The media frenzy around self-driving vehicles has mostly been drowned out by this year’s more pressing concerns. That said, the need for contactless ways to transport goods has actually become even more important exactly because of those concerns. Deliveries have become more common, especially in places where movement has been restricted but human drivers and couriers still pose a health risk these days. It’s pretty opportune, then, that Nuro just received California’s deploy permit that allows it to commercially operate its autonomous vehicles to make deliveries in two counties.
This has been a long but fruitful year for Nuro, reaching a milestone that has almost been three years in the making. In February, it was granted an exception to have its driverless R2 drive on public streets and was finally granted a permit in California to run tests of its autonomous delivery vehicles in April. In October, it started testing the self-driving car in three states without any chase cars monitoring it.
Now Nuro has been cleared to actually make a profit from these vehicles. The deployment permit allows the company to charge for deliveries using the self-driving cars, beating out competitors in that still nascent market. It probably helps that the autonomous cars carry only goods and not people.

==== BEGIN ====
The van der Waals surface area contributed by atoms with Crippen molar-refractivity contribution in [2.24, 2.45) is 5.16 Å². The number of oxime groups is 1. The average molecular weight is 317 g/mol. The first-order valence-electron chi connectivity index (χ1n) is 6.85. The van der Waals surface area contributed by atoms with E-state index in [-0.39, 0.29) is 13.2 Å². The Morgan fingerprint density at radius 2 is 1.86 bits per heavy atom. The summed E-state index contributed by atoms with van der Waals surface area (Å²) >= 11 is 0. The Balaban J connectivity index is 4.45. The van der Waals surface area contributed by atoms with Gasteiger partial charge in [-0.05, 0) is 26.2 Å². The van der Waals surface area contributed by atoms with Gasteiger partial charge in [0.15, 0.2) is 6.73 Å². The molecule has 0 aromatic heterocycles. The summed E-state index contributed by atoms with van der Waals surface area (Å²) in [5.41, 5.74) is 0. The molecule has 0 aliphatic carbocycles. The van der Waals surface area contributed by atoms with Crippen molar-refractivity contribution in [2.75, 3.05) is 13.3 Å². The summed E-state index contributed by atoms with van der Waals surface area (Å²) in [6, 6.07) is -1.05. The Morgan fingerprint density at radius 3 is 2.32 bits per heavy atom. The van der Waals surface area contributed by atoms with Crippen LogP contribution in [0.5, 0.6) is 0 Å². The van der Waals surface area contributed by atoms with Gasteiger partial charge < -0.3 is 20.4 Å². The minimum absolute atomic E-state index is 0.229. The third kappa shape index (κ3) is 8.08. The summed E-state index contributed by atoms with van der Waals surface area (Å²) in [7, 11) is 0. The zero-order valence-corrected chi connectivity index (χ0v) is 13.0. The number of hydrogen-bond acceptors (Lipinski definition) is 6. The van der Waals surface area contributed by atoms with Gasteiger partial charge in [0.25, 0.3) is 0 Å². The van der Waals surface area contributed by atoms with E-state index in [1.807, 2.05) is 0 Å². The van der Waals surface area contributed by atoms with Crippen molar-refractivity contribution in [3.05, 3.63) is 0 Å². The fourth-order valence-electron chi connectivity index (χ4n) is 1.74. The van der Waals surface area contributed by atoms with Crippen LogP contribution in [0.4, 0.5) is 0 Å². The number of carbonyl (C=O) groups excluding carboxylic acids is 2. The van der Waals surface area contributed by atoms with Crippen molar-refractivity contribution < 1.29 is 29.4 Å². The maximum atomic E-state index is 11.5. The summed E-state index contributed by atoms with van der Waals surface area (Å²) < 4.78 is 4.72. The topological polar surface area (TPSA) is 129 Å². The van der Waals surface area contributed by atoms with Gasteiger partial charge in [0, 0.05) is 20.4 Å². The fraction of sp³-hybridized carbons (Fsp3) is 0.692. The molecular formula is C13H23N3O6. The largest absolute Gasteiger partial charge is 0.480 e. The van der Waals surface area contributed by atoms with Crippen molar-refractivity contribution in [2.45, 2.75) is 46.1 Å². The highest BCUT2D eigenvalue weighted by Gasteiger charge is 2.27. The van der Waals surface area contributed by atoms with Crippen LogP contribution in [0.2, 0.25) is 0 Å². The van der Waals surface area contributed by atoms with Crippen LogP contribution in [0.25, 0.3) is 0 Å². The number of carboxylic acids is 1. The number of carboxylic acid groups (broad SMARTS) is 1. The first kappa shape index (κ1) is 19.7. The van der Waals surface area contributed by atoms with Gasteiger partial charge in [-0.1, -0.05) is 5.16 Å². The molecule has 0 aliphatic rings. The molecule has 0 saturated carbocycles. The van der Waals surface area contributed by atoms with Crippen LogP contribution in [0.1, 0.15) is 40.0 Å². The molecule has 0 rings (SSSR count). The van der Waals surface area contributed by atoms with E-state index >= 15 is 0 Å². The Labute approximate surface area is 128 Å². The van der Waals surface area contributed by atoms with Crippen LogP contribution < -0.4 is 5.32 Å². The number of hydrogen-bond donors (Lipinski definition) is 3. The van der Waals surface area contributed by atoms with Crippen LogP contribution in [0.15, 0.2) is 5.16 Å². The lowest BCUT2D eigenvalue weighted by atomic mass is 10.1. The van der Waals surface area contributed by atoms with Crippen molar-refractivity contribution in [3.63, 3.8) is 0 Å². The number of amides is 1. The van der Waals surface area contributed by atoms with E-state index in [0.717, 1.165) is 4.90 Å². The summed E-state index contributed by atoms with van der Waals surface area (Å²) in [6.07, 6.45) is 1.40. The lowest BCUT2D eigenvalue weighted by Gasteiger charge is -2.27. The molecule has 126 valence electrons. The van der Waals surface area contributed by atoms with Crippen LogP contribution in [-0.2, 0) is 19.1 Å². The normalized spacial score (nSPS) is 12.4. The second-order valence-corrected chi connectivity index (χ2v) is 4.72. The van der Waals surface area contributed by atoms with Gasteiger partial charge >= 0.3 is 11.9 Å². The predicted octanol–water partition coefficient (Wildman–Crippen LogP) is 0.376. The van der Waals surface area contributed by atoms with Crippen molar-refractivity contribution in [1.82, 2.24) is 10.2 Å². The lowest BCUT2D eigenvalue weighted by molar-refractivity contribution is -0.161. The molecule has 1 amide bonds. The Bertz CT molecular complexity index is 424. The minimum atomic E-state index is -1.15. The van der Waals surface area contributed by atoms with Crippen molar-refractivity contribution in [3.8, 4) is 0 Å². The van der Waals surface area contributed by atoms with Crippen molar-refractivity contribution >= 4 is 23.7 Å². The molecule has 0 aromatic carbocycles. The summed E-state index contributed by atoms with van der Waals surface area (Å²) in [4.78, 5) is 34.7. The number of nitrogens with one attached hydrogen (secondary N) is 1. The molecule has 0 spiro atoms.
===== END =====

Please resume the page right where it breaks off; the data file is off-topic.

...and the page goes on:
The company says it will start with its Prius fleet first but the real highlight will be its custom-designed R2 vehicles. Introduced earlier this year, the Nuro R2’s production was outsourced to famed performance car maker Roush and introduced a larger cabin space for more items as well as temperature controls. Sensor upgrades included LIDAR and the ability to identify emergency vehicle sirens.
The California DMV’s deployment permit only covers San Mateo and Santa Clara counties but there is still no word which cities and companies Nuro would partner with for its delivery services. The commercial service is expected to begin sometime in 2021 and, as expected, the company is settings its sights on expanding soon after.